How did you check your intonation? What you need to do before comparing the 12th fret harmonic and the freeted not is measure from the crown of the 12th fret to the inside edge of the nut. Then set your saddle for the G string the exact same distance, measuring to the crown of the saddle, then drop the D string saddle back by the diameter of the string, rinse and repeat for the rest. I would find it somewhat unbelaivable for the bridge location to be off, unless it was a poorly made HANDMADE body. Mass produced basses use CNC routed/drilled bodies, so if yours was off, every body style like yours would be off.

    Once you have your saddles located that way, you can fine tune, but you should not have to move them much, in fact, most people may not really hear a difference by this point.

    But hey, if it worked and you are happy, more power to ya! In that case, rock on.
     
  16. lilvampboyx

    lilvampboyx

    Sep 1, 2005

    Ill take pictures once i get my new jazz pickup on it...i tuned it at the 12 fret harmonic and before i moved the bridge it wouldnt be right in tune it had to go farther back than the saddle would go. but the sound was fine...i just kept hearing people talk about intonation intonation so i wanted to see what it would be like if i had it finely tuned and I did it it does sound better past the 12th fret the rest I dont cant tell a differnce but i did loose a little of my bridge tone through my pick up because its now a little farther away from the bridge..but it doesnt bother me too much. and i have a standard style body for a jazz bass...Ill have pics soon hopefully
     
  17. Moving the bridge would do nothing significant for tension, tone, or anything else, cause you can't move it very far and still have enough adjustment left in the saddles to get the intonation right.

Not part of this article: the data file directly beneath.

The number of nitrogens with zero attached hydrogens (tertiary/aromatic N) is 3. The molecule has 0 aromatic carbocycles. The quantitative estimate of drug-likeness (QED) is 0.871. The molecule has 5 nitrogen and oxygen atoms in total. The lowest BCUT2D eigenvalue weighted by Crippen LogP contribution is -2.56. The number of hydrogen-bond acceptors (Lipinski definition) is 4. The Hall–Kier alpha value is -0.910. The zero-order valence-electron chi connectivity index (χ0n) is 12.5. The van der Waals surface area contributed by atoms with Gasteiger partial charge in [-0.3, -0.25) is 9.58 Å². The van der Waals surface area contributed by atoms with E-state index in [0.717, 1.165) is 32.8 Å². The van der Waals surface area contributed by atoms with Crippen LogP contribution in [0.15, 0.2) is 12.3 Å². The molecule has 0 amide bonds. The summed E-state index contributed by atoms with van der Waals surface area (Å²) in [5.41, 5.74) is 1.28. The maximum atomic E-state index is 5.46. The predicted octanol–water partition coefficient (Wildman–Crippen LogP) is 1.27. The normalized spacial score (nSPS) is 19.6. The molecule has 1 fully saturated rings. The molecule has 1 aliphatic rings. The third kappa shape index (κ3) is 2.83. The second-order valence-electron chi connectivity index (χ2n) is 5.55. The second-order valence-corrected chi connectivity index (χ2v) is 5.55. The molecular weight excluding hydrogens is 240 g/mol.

Randy
     
  18. Guys, you've missed something about the idea that Jaco moved his bridge back - he could have and NOT have it mess up his intonation.

    :eek: :confused:

    Intonation wouldn't mean anything if there weren't frets to make the comparison to and Jaco didn't have any frets. So if he moved his bridge back 1" he would have created a 35" scale bass with only 18 or so fret positions! Think about it and you'll see what I mean. Of course, he couldn't have used his side markers but he could also have had them moved to the new positions.

    I recently had this exact problem come up with a bass I'm building for a client. The bass began life as a personal instrument - a 34" scale fretless. The client is a freak for longer scales and pled with me to see what I could do to see if I could squeeze some more from the scale. Since I hadn't set the dots yet and I had a nice fretboard extension, I calculated that, indeed, I could mark the 12th fret at 17½" and then simply move the saddles further back than originally planned and I could get a 35" scale from the original neck location. It worked like a charm.

    This scale idea gets very difficult to get a grasp on sometimes but I think I've come up with a fairly simple way to instantly recognize whether something like this will work or not - If all of the the alterations are done in the areas AFTER the 12th fret then the change won't work. If the alteration also involves changing the length from the nut to the 12th fret , then it will.
     
  19. lilvampboyx

    lilvampboyx

    Sep 1, 2005
  20. Yes, you are right. Damn you.

    All the talk about frets later on I sort of forgot the thread started with Jaco and a fretless. That would have been pretty weird playing, cause he knocked out the frets, so he'd have the 34" scale fretlines and dots on his now 35ish scale bass. Good way to train you not to look at your fingers and rely on your ears. You look at your fretboard, you die!

    Randy